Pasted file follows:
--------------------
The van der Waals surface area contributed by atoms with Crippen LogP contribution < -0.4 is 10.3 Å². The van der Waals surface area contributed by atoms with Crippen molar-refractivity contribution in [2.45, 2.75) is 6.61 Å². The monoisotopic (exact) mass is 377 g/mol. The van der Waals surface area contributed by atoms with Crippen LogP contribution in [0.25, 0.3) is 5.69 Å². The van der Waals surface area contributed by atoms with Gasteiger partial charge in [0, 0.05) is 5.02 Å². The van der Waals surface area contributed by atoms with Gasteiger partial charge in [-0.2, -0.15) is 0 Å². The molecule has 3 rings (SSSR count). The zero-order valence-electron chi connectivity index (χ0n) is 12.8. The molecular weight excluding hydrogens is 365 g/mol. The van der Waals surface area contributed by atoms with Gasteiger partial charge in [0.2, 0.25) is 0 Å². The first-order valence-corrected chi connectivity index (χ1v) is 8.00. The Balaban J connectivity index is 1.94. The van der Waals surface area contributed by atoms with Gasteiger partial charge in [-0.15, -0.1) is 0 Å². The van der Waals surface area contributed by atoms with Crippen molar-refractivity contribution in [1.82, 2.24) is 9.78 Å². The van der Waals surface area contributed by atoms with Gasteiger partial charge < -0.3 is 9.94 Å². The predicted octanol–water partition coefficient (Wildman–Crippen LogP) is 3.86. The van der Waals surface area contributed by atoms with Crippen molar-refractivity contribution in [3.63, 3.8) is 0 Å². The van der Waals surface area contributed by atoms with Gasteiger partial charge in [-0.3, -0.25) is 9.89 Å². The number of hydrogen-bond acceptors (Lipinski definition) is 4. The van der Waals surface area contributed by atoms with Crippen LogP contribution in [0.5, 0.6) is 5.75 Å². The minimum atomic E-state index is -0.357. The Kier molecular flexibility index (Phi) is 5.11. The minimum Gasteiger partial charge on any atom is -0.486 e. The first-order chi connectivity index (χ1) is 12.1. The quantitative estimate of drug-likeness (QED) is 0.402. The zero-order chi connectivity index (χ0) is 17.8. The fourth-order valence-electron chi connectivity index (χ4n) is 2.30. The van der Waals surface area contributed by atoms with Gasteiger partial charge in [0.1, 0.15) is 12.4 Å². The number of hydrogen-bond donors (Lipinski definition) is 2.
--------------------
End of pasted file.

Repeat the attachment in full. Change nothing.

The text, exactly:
The van der Waals surface area contributed by atoms with Crippen LogP contribution < -0.4 is 10.3 Å². The van der Waals surface area contributed by atoms with Crippen molar-refractivity contribution in [2.45, 2.75) is 6.61 Å². The monoisotopic (exact) mass is 377 g/mol. The van der Waals surface area contributed by atoms with Crippen LogP contribution in [0.25, 0.3) is 5.69 Å². The van der Waals surface area contributed by atoms with Gasteiger partial charge in [0, 0.05) is 5.02 Å². The van der Waals surface area contributed by atoms with Gasteiger partial charge in [-0.2, -0.15) is 0 Å². The molecule has 3 rings (SSSR count). The zero-order valence-electron chi connectivity index (χ0n) is 12.8. The molecular weight excluding hydrogens is 365 g/mol. The van der Waals surface area contributed by atoms with Gasteiger partial charge in [0.2, 0.25) is 0 Å². The first-order valence-corrected chi connectivity index (χ1v) is 8.00. The Balaban J connectivity index is 1.94. The van der Waals surface area contributed by atoms with Gasteiger partial charge in [-0.15, -0.1) is 0 Å². The van der Waals surface area contributed by atoms with Crippen molar-refractivity contribution in [1.82, 2.24) is 9.78 Å². The van der Waals surface area contributed by atoms with Gasteiger partial charge < -0.3 is 9.94 Å². The predicted octanol–water partition coefficient (Wildman–Crippen LogP) is 3.86. The van der Waals surface area contributed by atoms with Crippen molar-refractivity contribution in [3.63, 3.8) is 0 Å². The van der Waals surface area contributed by atoms with Gasteiger partial charge in [-0.3, -0.25) is 9.89 Å². The number of hydrogen-bond acceptors (Lipinski definition) is 4. The van der Waals surface area contributed by atoms with Crippen LogP contribution in [0.5, 0.6) is 5.75 Å². The minimum atomic E-state index is -0.357. The Kier molecular flexibility index (Phi) is 5.11. The minimum Gasteiger partial charge on any atom is -0.486 e. The first-order chi connectivity index (χ1) is 12.1. The quantitative estimate of drug-likeness (QED) is 0.402. The zero-order chi connectivity index (χ0) is 17.8. The fourth-order valence-electron chi connectivity index (χ4n) is 2.30. The van der Waals surface area contributed by atoms with Gasteiger partial charge in [0.1, 0.15) is 12.4 Å². The number of hydrogen-bond donors (Lipinski definition) is 2.